Making a World After Empire: The Bandung Moment and its Political Afterlives.
The Afro-Asian international meeting at Bandung, Indonesia in 1955 is usually seen as a key moment in the Cold War, when decolonized and independent countries grouped together as a "non-aligned movement," forsaking the securities and sacrifices of political affiliation with one or the other of the great superpowers, the United States and the Soviet Union. In the Epilogue to this collection of essays about the importance of the gathering, however, Professor Antoinette Burton declares that "Bandung was not so much a place as it was a geopolitical project," a "vehicle for the dissemination of an ideal of cross-racial affinity into the contemporary moment" (pp. 353,355). This book takes up the work of trying to evaluate examples of the activities and limits of that affinity in the more than fifty-five years since the meeting was convened. Readers should be aware that the focus of the book is not the Bandung Conference itself, or the many intriguing incidents and world famous leaders associated with it. Instead, it is a set of essays which try to merge post-Bandung developments in what was proudly called in 1955 the "Third World" with analyses of postcolonialism and globalization. These interpretive frameworks provide the setting for looking at Bandung's "afterlives," that is, the many kinds of cross-cultural and inter-racial discourses that have been taken up since the Conference concluded. These discourses often have nothing specific to do with Bandung itself, but instead offer analyses of the kinds of developments which, the authors generally argue, were on some immaterial level anticipated by the calling of that Conference.
Interestingly, one of the chapters, authored by Professor Michael Adas, begins earlier by discussing the impacts of the First World War upon people who within a generation would start to make the transition from colonial subjects to independent citizens; that War, he contends, did enormous damage to "the European conceit that discovery and invention were necessarily progressive and beneficial to humanity" (p. 79). World War One "destroyed any pretense the Europeans might have of moral superiority" (p. 80), thus murderously but unconditionally proving that the peoples of Africa and Asia who had been controlled by Europeans simply could do no worse in ruling themselves than the Europeans had done in ruling themselves, let alone their colonial possessions.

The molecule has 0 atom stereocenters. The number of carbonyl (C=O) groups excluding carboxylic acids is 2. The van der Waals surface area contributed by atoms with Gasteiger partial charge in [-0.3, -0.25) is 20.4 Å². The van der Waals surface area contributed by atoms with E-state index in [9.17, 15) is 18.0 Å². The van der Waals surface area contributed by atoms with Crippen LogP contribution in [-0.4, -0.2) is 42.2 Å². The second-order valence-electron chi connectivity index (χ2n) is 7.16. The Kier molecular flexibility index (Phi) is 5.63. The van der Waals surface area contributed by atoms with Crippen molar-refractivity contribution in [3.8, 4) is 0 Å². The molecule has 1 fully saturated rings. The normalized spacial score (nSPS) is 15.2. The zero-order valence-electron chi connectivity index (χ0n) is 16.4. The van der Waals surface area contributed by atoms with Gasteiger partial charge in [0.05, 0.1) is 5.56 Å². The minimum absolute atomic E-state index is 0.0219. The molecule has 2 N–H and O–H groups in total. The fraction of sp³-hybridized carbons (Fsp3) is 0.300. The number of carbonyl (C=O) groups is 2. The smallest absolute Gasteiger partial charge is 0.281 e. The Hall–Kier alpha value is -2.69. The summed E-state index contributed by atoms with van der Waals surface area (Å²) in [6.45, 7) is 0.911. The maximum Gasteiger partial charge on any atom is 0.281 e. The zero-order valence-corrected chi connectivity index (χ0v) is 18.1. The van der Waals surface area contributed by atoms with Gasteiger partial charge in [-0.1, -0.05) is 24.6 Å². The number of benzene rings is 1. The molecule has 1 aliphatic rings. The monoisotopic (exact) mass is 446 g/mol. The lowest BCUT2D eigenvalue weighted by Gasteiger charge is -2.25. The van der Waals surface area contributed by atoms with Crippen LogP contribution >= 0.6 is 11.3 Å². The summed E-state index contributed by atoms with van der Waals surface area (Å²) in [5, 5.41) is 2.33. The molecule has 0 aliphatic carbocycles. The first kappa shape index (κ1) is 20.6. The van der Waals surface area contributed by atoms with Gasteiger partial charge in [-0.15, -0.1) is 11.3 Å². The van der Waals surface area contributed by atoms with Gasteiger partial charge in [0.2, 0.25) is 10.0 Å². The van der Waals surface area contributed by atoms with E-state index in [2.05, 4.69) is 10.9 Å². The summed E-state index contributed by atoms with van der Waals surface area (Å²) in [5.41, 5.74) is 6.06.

Other contributions excavate quite unexpected but very fruitful ground in exploring the ways Afro-Asian influences were tested in the years following the Conference. For example Egypt's Nasser, one of the main proponents of Bandung, took the lead away from British and American broadcasters by using shortwave radio programmes beamed to British East Africa to encourage independence movements there. China, a rather unexpected Bandung Conference participant, used its newly developed links to African states to spread Maoist and Cultural Revolution-era ideologies (p. 197), and later to help construct the 1,060-mile TAZARA railway project through landlocked Zambia, then dependent for international trade upon Rhodesia and South Africa, and Tanzania, to its major port at Dares Salaam. Although Chairman Mao approved the plan for the railroad at the height of the Cultural Revolution, there were delays; but this was China's largest overseas development project during its construction in the early 1970s (p. 243). Professor Burton, noting that Chinese engineers in Africa and African students in China often encountered race-based difficulties and obstruction, rightly notes that "the question of where legacies of imperial racism stop and new racialized policies begin remains an open question" with "critical significance for the histories of transregional/transnational community formations" (p. 356). Exploring these questions, one solid article outlines the development and characteristics of post-colonial constitutions throughout the Global South, while another investigates representations of Bandung and women's roles as portrayed in the Egyptian women's press of the 1950s and 1960s.
This is a very readable and useful collection of essays shaped around the ideals and challenges that formed the "Bandung Spirit." The publisher, Ohio University Press, permitted inclusion of both a combined bibliography and a cumulative index, rather a rarity amongst anthologies these days. It should be of greatest interest to collections on development politics, the modern Global South, international relations, post-colonial studies, and modern Asian and African studies.
Laura M. Calkins
Texas Tech University
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|Author:||Calkins, Laura M.|
|Publication:||Canadian Journal of History|
|Article Type:||Book review|
|Date:||Mar 22, 2012|
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